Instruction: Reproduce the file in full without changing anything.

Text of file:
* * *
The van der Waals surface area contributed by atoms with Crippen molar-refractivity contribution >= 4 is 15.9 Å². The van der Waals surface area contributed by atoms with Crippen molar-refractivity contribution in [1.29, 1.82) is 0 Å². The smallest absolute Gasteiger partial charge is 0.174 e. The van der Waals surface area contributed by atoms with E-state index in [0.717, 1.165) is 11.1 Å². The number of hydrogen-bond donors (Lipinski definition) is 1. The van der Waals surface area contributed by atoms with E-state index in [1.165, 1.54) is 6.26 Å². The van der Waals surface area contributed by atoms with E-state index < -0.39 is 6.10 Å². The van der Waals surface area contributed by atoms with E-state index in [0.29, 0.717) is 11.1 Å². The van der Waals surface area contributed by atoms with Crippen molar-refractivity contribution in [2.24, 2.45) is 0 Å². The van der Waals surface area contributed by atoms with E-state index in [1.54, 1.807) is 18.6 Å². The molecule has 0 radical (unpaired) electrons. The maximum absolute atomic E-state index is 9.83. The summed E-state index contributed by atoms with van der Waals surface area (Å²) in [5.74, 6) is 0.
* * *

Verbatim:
The van der Waals surface area contributed by atoms with Crippen molar-refractivity contribution >= 4 is 15.9 Å². The van der Waals surface area contributed by atoms with Crippen molar-refractivity contribution in [1.29, 1.82) is 0 Å². The smallest absolute Gasteiger partial charge is 0.174 e. The van der Waals surface area contributed by atoms with E-state index in [0.717, 1.165) is 11.1 Å². The number of hydrogen-bond donors (Lipinski definition) is 1. The van der Waals surface area contributed by atoms with E-state index in [1.165, 1.54) is 6.26 Å². The van der Waals surface area contributed by atoms with E-state index < -0.39 is 6.10 Å². The van der Waals surface area contributed by atoms with E-state index in [0.29, 0.717) is 11.1 Å². The van der Waals surface area contributed by atoms with Crippen molar-refractivity contribution in [2.24, 2.45) is 0 Å². The van der Waals surface area contributed by atoms with E-state index in [1.54, 1.807) is 18.6 Å². The molecule has 0 radical (unpaired) electrons. The maximum absolute atomic E-state index is 9.83. The summed E-state index contributed by atoms with van der Waals surface area (Å²) in [5.74, 6) is 0.